Marc Laforce, CCIC, Registers with the New Regulatory Watchdog - ICCRC
July 1, 2011. Dallas. Bill C-35, an act to amend the Immigration and Refugee Protection Act (IRPA), has introduced important safeguards to consumers who utilize a representative for a fee to file a visa application before an authorized agency.
One of the changes, which our Dallas-based firm fully endorses, consists of the tightening up of loopholes by unlicensed and unscrupulous agents who prepare an immigration application only to forward the application without declaring themselves - essentially passing off the application as having been exclusively prepared by the consumer (hence the term "ghost consultants").
The new rules also increase the scope by which penalties may be applied when a licensed or unlicensed person circumvents the IRPA.
Lastly, Bill C-35 gives the minister of Citizenship and Immigration Canada (CIC) more authority to appoint and manage a watchdog for regulating immigration consultants.
Until June 30, 2011, the official regulator supervising the activities of immigration consultants, such as the activities of this firm, consisted of the Canadian Society of Immigration Consultants (CSIC). CSIC is an independent federally incorporated body that was responsible for regulating the activities of immigration consultants.
Pursuant to the new bill, the new designated regulator that CIC has appointed is called the Immigration Consultants of Canada Regulatory Council (ICCRC). Effective July 30, 2011, CSIC no longer has any jurisdiction over regulating the activities of immigration consultants.
To allow CSIC members time to register before the new regulator without service interruptions, CIC has unilaterally declared all CSIC members who were in good standing on June 30, 2011 (such as our firm), to be automatically members of ICCRC on a transitional basis until October 29, 2011.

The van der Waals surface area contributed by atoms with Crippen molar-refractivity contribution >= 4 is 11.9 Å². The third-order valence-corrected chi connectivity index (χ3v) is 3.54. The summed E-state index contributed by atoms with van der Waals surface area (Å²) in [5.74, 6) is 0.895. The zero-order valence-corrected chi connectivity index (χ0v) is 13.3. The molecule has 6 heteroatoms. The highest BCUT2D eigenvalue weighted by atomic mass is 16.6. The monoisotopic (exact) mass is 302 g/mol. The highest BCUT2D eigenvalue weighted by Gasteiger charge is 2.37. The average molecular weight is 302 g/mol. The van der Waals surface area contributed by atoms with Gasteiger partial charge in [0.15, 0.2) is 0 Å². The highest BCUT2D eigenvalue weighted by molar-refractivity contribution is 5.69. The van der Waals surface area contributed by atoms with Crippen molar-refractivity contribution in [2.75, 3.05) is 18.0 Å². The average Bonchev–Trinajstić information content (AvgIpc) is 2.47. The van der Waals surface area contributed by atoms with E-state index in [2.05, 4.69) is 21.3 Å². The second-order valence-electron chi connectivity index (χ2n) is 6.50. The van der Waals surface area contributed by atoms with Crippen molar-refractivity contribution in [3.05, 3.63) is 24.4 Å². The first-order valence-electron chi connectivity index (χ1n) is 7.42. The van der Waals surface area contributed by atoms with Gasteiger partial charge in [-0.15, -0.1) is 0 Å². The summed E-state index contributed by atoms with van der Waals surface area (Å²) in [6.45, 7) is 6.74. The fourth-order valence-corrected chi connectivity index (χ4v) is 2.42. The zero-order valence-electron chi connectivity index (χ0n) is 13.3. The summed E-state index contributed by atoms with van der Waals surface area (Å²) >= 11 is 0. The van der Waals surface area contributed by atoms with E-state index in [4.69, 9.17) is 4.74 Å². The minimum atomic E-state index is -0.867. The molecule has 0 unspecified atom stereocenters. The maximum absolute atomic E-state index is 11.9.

If, however, a CSIC member hasn't formally registered with ICCRC by October 29, 2011, he will cease to have any rights to intervene before the CIC on a consumer's behalf. This means that while a CSIC member may have prepared and filed your federal skilled worker application to the Centralized Intake Office in June 2011, he will not be able to advise you of any official CIC action by the time the application is forwarded to the appropriate visa post if he hasn't since registered with ICCRC. From October 29, 2011, onwards, only ICCRC members shall be recognized as immigration consultants.
As an informed consumer, you will be pleased to know that our firm had no intention of postponing our registration with ICCRC until the last minute. Within a few weeks of the rule changes, our firm had filed a detailed application with ICCRC to become a full-fledged member.
We therefore expect to be a full-fledged ICCRC member within the next 30 days, well within the October 29 deadline. Until that time, rest assured that our transitional membership in ICCRC allows us to provide continued service without interruption.
For due diligence and your peace of mind, we ask that you check ICCRC's web site to locate our leading practitioner's license, under Marc Laforce. By clicking here, you will find Marc Laforce's "temporary I.D." in the "transitional members" link of ICCRC under his last name.
We will make a formal announcement upon becoming a full-fledged ICCRC member.
For a list of transitional ICCRC members, click here:
For information about ICCRC's mandate, click the Citizenship and Immigration Canada link.
For information about who can legally represent a consumer when he is filing an application before the CIC, click here.
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